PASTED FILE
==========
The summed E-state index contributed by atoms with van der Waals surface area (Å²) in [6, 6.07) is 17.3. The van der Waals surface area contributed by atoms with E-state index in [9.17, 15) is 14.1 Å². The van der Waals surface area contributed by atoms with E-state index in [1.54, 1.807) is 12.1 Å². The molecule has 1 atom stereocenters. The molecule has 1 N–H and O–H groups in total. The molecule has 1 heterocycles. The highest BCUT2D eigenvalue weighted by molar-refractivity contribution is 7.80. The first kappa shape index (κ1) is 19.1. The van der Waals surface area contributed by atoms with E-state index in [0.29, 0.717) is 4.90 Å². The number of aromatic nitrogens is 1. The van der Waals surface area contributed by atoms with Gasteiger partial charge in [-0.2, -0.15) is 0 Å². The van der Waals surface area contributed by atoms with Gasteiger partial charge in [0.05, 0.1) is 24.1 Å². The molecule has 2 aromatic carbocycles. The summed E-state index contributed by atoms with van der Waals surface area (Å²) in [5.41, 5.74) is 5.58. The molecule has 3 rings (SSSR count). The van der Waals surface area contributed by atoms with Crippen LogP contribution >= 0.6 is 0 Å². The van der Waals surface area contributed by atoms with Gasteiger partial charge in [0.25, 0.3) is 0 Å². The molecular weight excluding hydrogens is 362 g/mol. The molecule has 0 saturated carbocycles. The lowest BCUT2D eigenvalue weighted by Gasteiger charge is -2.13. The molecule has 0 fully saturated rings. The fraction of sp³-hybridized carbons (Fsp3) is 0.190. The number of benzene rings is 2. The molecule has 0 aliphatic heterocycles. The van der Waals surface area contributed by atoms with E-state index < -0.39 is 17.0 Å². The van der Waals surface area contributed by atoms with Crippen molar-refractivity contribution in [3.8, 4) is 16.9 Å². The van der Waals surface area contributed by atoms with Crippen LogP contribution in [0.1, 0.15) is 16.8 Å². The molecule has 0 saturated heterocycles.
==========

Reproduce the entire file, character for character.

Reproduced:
The summed E-state index contributed by atoms with van der Waals surface area (Å²) in [6, 6.07) is 17.3. The van der Waals surface area contributed by atoms with E-state index in [9.17, 15) is 14.1 Å². The van der Waals surface area contributed by atoms with E-state index in [1.54, 1.807) is 12.1 Å². The molecule has 1 atom stereocenters. The molecule has 1 N–H and O–H groups in total. The molecule has 1 heterocycles. The highest BCUT2D eigenvalue weighted by molar-refractivity contribution is 7.80. The first kappa shape index (κ1) is 19.1. The van der Waals surface area contributed by atoms with E-state index in [0.29, 0.717) is 4.90 Å². The number of aromatic nitrogens is 1. The van der Waals surface area contributed by atoms with Gasteiger partial charge in [-0.2, -0.15) is 0 Å². The van der Waals surface area contributed by atoms with Gasteiger partial charge in [0.05, 0.1) is 24.1 Å². The molecule has 2 aromatic carbocycles. The summed E-state index contributed by atoms with van der Waals surface area (Å²) in [5.41, 5.74) is 5.58. The molecule has 3 rings (SSSR count). The van der Waals surface area contributed by atoms with Crippen LogP contribution >= 0.6 is 0 Å². The van der Waals surface area contributed by atoms with Gasteiger partial charge in [0.25, 0.3) is 0 Å². The molecular weight excluding hydrogens is 362 g/mol. The molecule has 0 saturated carbocycles. The lowest BCUT2D eigenvalue weighted by Gasteiger charge is -2.13. The molecule has 0 fully saturated rings. The fraction of sp³-hybridized carbons (Fsp3) is 0.190. The number of benzene rings is 2. The molecule has 0 aliphatic heterocycles. The van der Waals surface area contributed by atoms with E-state index < -0.39 is 17.0 Å². The van der Waals surface area contributed by atoms with Crippen molar-refractivity contribution in [3.8, 4) is 16.9 Å². The van der Waals surface area contributed by atoms with Crippen LogP contribution in [0.1, 0.15) is 16.8 Å². The molecule has 0 saturated heterocycles.